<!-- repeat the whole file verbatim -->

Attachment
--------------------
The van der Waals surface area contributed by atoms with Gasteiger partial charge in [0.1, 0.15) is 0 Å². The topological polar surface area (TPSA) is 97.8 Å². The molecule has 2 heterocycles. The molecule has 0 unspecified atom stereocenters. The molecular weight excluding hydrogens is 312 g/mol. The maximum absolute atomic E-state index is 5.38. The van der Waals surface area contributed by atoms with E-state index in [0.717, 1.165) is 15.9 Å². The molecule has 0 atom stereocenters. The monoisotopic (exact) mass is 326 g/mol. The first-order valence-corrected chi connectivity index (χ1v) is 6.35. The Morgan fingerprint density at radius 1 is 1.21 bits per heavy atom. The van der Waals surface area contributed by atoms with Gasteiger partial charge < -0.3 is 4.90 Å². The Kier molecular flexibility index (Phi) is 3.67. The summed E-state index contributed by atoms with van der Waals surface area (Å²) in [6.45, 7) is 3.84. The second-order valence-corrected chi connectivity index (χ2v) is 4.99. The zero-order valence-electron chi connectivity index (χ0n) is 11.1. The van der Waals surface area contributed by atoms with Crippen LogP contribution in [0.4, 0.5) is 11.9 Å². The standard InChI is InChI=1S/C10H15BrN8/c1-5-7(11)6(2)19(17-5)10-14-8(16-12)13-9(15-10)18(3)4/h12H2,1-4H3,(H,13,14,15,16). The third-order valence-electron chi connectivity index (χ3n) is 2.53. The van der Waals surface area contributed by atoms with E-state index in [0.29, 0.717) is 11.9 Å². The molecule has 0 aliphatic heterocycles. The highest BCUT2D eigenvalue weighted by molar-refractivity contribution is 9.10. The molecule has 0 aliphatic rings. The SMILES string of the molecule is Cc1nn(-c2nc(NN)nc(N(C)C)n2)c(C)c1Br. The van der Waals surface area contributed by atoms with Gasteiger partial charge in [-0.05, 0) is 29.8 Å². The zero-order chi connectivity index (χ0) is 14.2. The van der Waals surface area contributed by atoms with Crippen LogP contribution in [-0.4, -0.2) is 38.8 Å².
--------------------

The van der Waals surface area contributed by atoms with Gasteiger partial charge in [0.1, 0.15) is 0 Å². The topological polar surface area (TPSA) is 97.8 Å². The molecule has 2 heterocycles. The molecule has 0 unspecified atom stereocenters. The molecular weight excluding hydrogens is 312 g/mol. The maximum absolute atomic E-state index is 5.38. The van der Waals surface area contributed by atoms with E-state index in [0.717, 1.165) is 15.9 Å². The molecule has 0 atom stereocenters. The monoisotopic (exact) mass is 326 g/mol. The first-order valence-corrected chi connectivity index (χ1v) is 6.35. The Morgan fingerprint density at radius 1 is 1.21 bits per heavy atom. The van der Waals surface area contributed by atoms with Gasteiger partial charge < -0.3 is 4.90 Å². The Kier molecular flexibility index (Phi) is 3.67. The summed E-state index contributed by atoms with van der Waals surface area (Å²) in [6.45, 7) is 3.84. The second-order valence-corrected chi connectivity index (χ2v) is 4.99. The zero-order valence-electron chi connectivity index (χ0n) is 11.1. The van der Waals surface area contributed by atoms with Crippen LogP contribution in [0.4, 0.5) is 11.9 Å². The standard InChI is InChI=1S/C10H15BrN8/c1-5-7(11)6(2)19(17-5)10-14-8(16-12)13-9(15-10)18(3)4/h12H2,1-4H3,(H,13,14,15,16). The third-order valence-electron chi connectivity index (χ3n) is 2.53. The van der Waals surface area contributed by atoms with E-state index in [0.29, 0.717) is 11.9 Å². The molecule has 0 aliphatic heterocycles. The highest BCUT2D eigenvalue weighted by molar-refractivity contribution is 9.10. The molecule has 0 aliphatic rings. The SMILES string of the molecule is Cc1nn(-c2nc(NN)nc(N(C)C)n2)c(C)c1Br. The van der Waals surface area contributed by atoms with Gasteiger partial charge in [-0.05, 0) is 29.8 Å². The zero-order chi connectivity index (χ0) is 14.2. The van der Waals surface area contributed by atoms with Crippen LogP contribution in [-0.4, -0.2) is 38.8 Å².